The AD Lawsuit You May Not Know About

Editors Note: Have you heard about the pending lawsuit challenging City of San Leandro and Alameda County Waste Management Authority’s CEQA approval of the proposed Waste Management of Alameda County Mixed Waste Anaerobic Digestion facility? If built, the facility will have a huge impact on how discards are handled in Alameda County – and this region, for decades to come. Is the digestion of mixed waste the highest and best use of these discards? Does this approach qualify as Zero Waste? Could that money be better spent on outreach and public education? Why hasn’t this been covered by the press? This is an issue that NCRA members should be discussing, debating and perhaps considering joining in the lawsuit.

By Arthur R. Boone, Center For Recycling Research and Total Recycling Associates
Petitioners Stein and Boone filed a lawsuit in late April challenging the CEQA duties of the parties. After finding counsel in early May, the petition  was rewritten and filed in early August. There is no pre-trial discovery but simply analysis of the administrative record to find (or oppose those findings) in the petitioners’ complaint. The moving parties filed their briefs at the end of October, citing many shortcoming in the proceedings. (Due to the high cost of pre-paid counsel, Boone withdrew from the Stein-led lawsuit in late October and filed his own brief.)  Defendants briefs are due December 10th (although not released at press time, saying no doubt that they followed CEQA exactly) with the petitioners having a chance to rebut any arguments by January 10th before the show-down before the judge on January 30th.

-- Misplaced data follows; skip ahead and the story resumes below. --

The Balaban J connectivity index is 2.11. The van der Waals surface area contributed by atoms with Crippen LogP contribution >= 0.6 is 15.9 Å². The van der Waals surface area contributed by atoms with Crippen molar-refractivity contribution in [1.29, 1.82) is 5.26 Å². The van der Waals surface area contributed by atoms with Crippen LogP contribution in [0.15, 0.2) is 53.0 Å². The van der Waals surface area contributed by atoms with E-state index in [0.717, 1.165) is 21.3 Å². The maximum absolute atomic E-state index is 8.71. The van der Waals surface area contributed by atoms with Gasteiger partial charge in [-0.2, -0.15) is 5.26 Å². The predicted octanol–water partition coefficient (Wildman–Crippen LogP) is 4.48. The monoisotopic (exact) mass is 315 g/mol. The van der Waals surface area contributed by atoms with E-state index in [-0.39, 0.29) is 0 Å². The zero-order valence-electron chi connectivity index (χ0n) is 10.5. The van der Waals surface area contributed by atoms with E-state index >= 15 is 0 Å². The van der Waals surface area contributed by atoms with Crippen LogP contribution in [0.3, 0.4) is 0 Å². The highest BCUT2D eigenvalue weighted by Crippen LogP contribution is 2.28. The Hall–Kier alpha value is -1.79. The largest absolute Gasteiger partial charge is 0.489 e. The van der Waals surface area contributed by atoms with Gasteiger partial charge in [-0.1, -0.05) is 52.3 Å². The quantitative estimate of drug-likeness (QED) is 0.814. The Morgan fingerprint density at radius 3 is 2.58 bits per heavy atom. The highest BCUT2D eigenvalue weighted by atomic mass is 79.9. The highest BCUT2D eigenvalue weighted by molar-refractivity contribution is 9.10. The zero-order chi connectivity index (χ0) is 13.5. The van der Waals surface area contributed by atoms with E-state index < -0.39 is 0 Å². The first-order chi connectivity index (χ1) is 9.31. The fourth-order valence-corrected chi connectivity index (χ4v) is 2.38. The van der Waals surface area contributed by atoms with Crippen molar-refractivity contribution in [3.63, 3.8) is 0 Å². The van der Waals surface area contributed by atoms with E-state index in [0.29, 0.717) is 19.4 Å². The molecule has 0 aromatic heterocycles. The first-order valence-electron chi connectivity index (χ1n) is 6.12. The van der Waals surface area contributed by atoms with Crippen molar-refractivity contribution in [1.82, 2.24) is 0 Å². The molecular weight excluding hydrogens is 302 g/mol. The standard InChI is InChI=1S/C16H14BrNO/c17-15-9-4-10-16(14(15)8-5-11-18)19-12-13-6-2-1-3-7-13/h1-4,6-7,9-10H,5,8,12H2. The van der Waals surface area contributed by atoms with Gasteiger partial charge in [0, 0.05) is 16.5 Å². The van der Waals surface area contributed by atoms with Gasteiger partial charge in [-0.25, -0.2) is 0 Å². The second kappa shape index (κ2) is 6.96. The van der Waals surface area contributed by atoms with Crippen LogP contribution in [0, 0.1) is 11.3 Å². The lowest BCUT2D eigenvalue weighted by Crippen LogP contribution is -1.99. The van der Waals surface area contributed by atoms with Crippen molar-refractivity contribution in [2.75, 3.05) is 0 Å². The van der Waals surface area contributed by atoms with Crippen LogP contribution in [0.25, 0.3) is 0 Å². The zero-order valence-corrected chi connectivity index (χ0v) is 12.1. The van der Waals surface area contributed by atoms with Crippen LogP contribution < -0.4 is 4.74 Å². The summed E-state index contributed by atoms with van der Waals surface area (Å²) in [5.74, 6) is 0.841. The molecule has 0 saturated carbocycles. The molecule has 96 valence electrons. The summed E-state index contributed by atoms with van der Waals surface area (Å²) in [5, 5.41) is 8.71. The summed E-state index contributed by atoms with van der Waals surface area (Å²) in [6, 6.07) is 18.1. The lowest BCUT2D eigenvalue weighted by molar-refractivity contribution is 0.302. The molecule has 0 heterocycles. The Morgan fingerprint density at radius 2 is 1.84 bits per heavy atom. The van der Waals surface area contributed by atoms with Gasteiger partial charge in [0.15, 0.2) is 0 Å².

The most interesting arguments against the proceedings are that:
1) City of San Leandro and Alameda County Waste Management Authority voted on two different proposals.
2) Defendant Waste Management of Alameda County changed its plans with inadequate documentation.
3) The various approving agencies failed to consider a “no project” alternative before starting their approval processes.
4) Alameda County’s ban on incineration includes gas produced from waste materials that is burned for energy, even though the facility is located within the City of San Leandro and not on county land, and
5) The changed status of the project’s area (a piece of the Davis Street Transfer Station) by adding a definition of non-attainment to the air in that space between the projects first light (2011) and its final approval (2017) is a “changed circumstance” which under CEQA would require more staff work.